Our View: Risky pipe-thawing methods not worth it
January 3, 2010
A tragic mobile home fire in Hayden last week and a near-tragic blaze under similar circumstances two weeks ago in Oak Creek are a testament to the need for homeowners to practice common-sense approaches to winter home maintenance.
In the heart-wrenching story from Hayden, 88-year-old resident Carmen Northrop died Tuesday when her mobile home caught fire after the flame from a propane torch ignited the home's insulation. Northrop's husband, 78-year-old Billie Northrop, had been using the torch to thaw a frozen water heater pipe.
Billie Northrop yelled at his wife to leave the trailer, but authorities think she may have gone back in to gather some items. Despite the heroic efforts of passerby Wayne Eller, Carmen Northrop never emerged from the trailer and died of smoke inhalation.
The incident occurred exactly one week after a similar mobile home fire in Oak Creek. On Dec. 22, a home owned by Lauretta Martinez was destroyed by fire after authorities said Martinez's boyfriend used a propane torch to unfreeze pipes under the home. Fortunately, no one was injured, but all of the home's contents were destroyed.
Because mobile homes are elevated off the ground, they are particularly susceptible to frozen pipes. That's especially true early in the winter, before deep snow builds up around the base of the homes to provide a layer of insulation from the frigid Northwest Colorado air.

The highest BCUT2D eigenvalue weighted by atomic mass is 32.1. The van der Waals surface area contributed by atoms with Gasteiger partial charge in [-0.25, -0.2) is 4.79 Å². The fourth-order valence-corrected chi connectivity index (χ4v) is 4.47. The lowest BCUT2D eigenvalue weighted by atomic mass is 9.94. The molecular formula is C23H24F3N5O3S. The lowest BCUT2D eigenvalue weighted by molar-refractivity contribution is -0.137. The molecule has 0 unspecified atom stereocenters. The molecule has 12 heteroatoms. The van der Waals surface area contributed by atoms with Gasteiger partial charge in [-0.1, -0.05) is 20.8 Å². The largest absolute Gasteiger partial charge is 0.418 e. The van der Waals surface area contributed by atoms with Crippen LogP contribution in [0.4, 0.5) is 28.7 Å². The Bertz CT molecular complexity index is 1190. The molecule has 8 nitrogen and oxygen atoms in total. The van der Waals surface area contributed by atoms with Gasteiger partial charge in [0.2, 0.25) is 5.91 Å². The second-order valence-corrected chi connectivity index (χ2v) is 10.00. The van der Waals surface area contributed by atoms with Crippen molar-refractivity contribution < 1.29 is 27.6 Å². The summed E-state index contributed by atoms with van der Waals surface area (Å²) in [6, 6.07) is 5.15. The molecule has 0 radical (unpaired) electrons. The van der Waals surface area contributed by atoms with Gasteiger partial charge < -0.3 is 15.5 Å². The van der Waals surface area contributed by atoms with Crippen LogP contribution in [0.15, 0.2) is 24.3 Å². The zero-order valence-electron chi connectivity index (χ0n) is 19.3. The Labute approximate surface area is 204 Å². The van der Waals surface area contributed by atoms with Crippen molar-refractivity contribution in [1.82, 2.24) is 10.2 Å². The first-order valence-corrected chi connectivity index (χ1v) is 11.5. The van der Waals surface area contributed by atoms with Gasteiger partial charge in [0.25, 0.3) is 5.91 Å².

Our unseasonably cold December hasn't helped. At least one local plumber reports that he had four times as many frozen pipe calls in December 2009 than he had the previous December. The maintenance technician at Dream Island Mobile Home Park in Steamboat Springs has dealt with several frozen pipe issues already this winter.
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But as the two recent fires indicate, under no circumstances should residents use an open flame to thaw frozen pipes. The inherent risk simply is not worth the potentially tragic results. Instead, we urge residents with frozen pipes to call their plumbers to solve the problem. Many plumbers use machines that send an electric current through frozen pipes, which thaws them without exposing the structure to open flame. Although such services could set residents back a couple of hundred dollars, that's a fraction of what's at risk if a home remedy goes wrong.
For that matter, experts also warn against makeshift attempts to prevent pipes from freezing in the first place, such as placing portable space heaters under homes — particularly space heaters that run on propane.
If you can't afford or refuse to call a plumber, at least consider three other methods that don't involve open flames: wrapping pipes with certified electric heat tape, using a hair dryer on the frozen section of pipe or pouring hot water over the pipe. Each method significantly reduces the risk of fire and, as our community experienced last month, minimizes the chance that lives and homes will be lost for something as seemingly harmless as a frozen pipe.